As I get older, I am grateful for the peace that comes with having a few more years under your belt. Mostly, I am pleased about the dwindling relevance of the angst of my teens and early adulthood. I no longer feel the need to question who I am, why I am here and how I want to be be perceived. Yet some questions linger. Perhaps it is because my circumstances and cultural reference points today are so different to those of my youth and childhood, but one of the things that I just can’t seem to shake is the question of racial identity. I know that this is a minefield in South Africa, and probably everywhere else in the world. Its just not something that I have ever been able to answer adequately. Perhaps I never will. Perhaps the fact that there are no easily identifiable answers points to the fact that race really shouldn’t be an issue at all.
Over the years, I have had many discussions with family and friends about what it means to be coloured and what the coloured cultural identity is. I have had as many answers as discussions.
I have heard, “Of course there is a coloured culture! It can be difficult to explain, but coloured people can recognise each other.” Coloured koeksusters are different to Afrikaans koeksusters. Our roti is different to Indian roti. ‘Play-whites’, ‘twanging’, Jack Purcells and Bomber jackets – worn together. These things are (supposedly) ours alone. While I recognise that there is some truth in all of this, I also know that there are so many similarities between various South African cultures that the differences are almost completely cancelled out.
Some say that there is no specific coloured culture because coloured people are by nature so diverse. Our cultural references are tied not only to the languages we speak at home, but to which part of South Africa – or even a particular city – we grew up in. “Even the slang is different,” I’ve been told. These differences can be distilled down to the suburb and street you grew up in, the school you went to and the amount of curl your hair holds. Then again, isn’t this true of everyone regardless of colour? And yet we wouldn’t argue that there is no such thing as culture At All, would we?
I can’t count the number of times that I’ve been told that there is no such thing as a coloured person. Supporters of this theory are particularly fond of citing the fact that ‘coloured’ is a created race that exists only in South Africa and no other country. ‘We are all black,” I’m told. “Calling yourself coloured is to take on the false racial stereotyping of the apartheid regime that sought only to divide and conquer.” Again, I can see a kernel of truth in this. But I can’t ignore the fact that there Are coloured people in South Africa and we Are a separate racial group and this Has led to a whole new set of cultural references. Perhaps the way in which it happened was false and engineered, but it did happen and to deny that is to deny our history. Also, I must admit that this response makes me really uncomfortable because – to my mind – it is inflammatory in its implication that an entire group’s existence and experiences can be negated by saying, “It should never have happened, therefore the consequences do not exist.”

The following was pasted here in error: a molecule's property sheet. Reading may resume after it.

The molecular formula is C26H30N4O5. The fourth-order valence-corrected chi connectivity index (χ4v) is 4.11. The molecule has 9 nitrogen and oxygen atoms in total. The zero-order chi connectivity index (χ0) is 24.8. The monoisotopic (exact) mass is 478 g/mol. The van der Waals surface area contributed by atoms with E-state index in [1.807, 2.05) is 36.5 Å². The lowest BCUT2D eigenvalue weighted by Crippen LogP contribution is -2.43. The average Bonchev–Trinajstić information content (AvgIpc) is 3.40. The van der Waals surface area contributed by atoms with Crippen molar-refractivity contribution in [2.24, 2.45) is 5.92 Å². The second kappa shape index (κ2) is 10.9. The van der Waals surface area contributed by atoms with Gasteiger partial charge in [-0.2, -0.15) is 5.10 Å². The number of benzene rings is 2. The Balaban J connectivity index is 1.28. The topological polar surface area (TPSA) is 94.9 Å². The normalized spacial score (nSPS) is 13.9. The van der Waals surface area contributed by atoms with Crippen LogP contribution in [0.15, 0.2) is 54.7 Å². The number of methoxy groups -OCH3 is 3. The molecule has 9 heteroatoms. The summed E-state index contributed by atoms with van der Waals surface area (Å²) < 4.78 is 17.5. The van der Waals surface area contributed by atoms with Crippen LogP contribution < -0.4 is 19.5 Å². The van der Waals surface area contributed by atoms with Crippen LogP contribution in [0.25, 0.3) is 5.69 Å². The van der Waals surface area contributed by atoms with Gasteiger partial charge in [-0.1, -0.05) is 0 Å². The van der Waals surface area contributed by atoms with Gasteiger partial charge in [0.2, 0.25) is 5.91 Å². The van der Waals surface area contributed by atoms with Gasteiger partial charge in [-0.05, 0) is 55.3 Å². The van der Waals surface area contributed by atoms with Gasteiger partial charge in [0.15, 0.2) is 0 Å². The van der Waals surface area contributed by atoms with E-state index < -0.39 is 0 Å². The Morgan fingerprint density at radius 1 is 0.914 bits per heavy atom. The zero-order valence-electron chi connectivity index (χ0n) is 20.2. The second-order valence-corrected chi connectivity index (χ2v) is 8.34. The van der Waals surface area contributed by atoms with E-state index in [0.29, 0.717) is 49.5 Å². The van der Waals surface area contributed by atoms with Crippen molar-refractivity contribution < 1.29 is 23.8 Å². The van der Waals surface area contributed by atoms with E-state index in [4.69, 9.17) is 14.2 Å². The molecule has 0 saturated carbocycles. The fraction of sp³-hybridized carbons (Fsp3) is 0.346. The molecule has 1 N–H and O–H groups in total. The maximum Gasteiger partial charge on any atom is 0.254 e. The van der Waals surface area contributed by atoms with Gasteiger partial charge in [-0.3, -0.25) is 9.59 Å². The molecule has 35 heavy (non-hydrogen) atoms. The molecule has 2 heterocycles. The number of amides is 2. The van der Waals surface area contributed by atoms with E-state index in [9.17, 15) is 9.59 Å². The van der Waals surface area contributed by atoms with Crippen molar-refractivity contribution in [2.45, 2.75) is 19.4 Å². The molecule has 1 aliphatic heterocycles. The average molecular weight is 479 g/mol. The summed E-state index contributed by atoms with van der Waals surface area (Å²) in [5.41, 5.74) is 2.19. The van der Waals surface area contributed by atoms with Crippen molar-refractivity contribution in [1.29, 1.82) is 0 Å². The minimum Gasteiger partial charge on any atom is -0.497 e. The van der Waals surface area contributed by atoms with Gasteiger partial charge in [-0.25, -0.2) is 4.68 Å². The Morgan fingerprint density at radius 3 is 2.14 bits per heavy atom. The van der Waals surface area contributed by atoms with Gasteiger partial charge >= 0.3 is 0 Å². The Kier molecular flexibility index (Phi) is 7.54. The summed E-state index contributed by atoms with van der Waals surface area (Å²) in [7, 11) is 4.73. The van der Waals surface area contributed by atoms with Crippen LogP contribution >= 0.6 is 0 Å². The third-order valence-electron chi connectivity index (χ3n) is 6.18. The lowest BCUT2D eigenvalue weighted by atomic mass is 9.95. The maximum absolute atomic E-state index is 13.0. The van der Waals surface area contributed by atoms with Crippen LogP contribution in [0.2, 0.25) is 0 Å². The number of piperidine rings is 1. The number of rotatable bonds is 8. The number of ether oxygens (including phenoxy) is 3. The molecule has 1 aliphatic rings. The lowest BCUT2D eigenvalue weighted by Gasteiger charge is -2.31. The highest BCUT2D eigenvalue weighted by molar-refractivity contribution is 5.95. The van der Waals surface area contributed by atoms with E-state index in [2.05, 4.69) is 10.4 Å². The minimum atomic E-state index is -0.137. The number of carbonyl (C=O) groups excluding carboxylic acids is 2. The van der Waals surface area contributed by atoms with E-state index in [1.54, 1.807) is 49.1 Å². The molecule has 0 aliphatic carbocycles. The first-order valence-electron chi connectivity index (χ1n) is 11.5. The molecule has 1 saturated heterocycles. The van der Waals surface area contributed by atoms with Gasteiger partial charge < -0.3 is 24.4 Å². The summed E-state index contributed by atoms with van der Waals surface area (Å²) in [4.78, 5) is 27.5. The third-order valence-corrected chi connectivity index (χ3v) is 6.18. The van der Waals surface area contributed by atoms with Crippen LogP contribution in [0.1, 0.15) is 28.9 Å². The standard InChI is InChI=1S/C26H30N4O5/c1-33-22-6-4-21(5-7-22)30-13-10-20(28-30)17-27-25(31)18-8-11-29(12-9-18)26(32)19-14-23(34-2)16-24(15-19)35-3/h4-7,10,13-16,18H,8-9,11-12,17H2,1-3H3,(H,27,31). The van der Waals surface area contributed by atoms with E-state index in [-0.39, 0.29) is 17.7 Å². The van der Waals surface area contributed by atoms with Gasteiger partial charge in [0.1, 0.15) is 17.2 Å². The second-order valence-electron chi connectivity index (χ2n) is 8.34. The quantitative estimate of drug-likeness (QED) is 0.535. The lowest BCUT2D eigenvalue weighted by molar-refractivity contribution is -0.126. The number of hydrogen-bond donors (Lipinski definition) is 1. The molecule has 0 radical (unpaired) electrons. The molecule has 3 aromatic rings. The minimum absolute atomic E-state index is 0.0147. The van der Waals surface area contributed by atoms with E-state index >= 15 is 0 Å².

Being exposed to such diverse opinions since childhood has left me confused and unsure of what to believe a lot of the time. So its probably easy to understand why Chris van Wyk’s Shirley, Goodness and Mercy and Eggs to Lay and Chickens to Hatch had such an impact on me. Here, I am presented with literature that speaks not only to the human in me, but the South African and – undoubtedly – the coloured.
Van Wyk grew up in a time and place separated from my own youth by a few decades and a considerable distance. Yet I understand the picture that he paints of a Riverlea in the 60s and 70s, that goes beyond his proficiency with the written word or our common ground as South Africans. I recognise this place. I recognise the dog tied up in the back yard while children play in the street. I have tasted the somewhat bizarre combination of roast chicken, roasted potatoes and biryani served on special occasions. I close my eyes and can smell a multitude of curries being cooked in a dozen different houses as I walk up the street with my friends. What I will always think of as ‘the five o’clock smell’, because that is when most of the mothers came home and started the cooking. My jaw aches in sympathy at the horrific surprise of biting into an elachi seed cleverly disguised in a lamb curry. I know how to play kennekie. Perhaps there are white and black people who know these sights and smells as well as I do. And yet the special way in which they are combined, I am convinced, is particular to coloured people.
When I first heard of van Wyk upon the the release of his first memoir, Shirley, Goodness and Mercy; I went straight out and bought a copy of the book – just as I did with Eggs to Lay and Chickens to Hatch. Here was a man who grew up in a suburb not too far from my father’s home in Coronationville. A man who was what I had always looked for while growing up – a coloured literary role model. These books have meant a lot to me. They have connected me to a people from whom I have often felt disconnected in my later years. They have provided a sense of familiarity, recognition and comfort that I have rarely experienced in my years of reading books produced by Americans, Englishmen and even white South Africans.
And so I say thank you to Chris Van Wyk for answering a question that I have been asking for close to 30 years. Clearly there is a coloured cultural identity, for I share it with you, across time and space.
But I am still left wondering, “Is race really important and should it define us, colouring our interactions with each other?” I don’t know. Perhaps that’s a question for another book… If you know what that book is, let me know.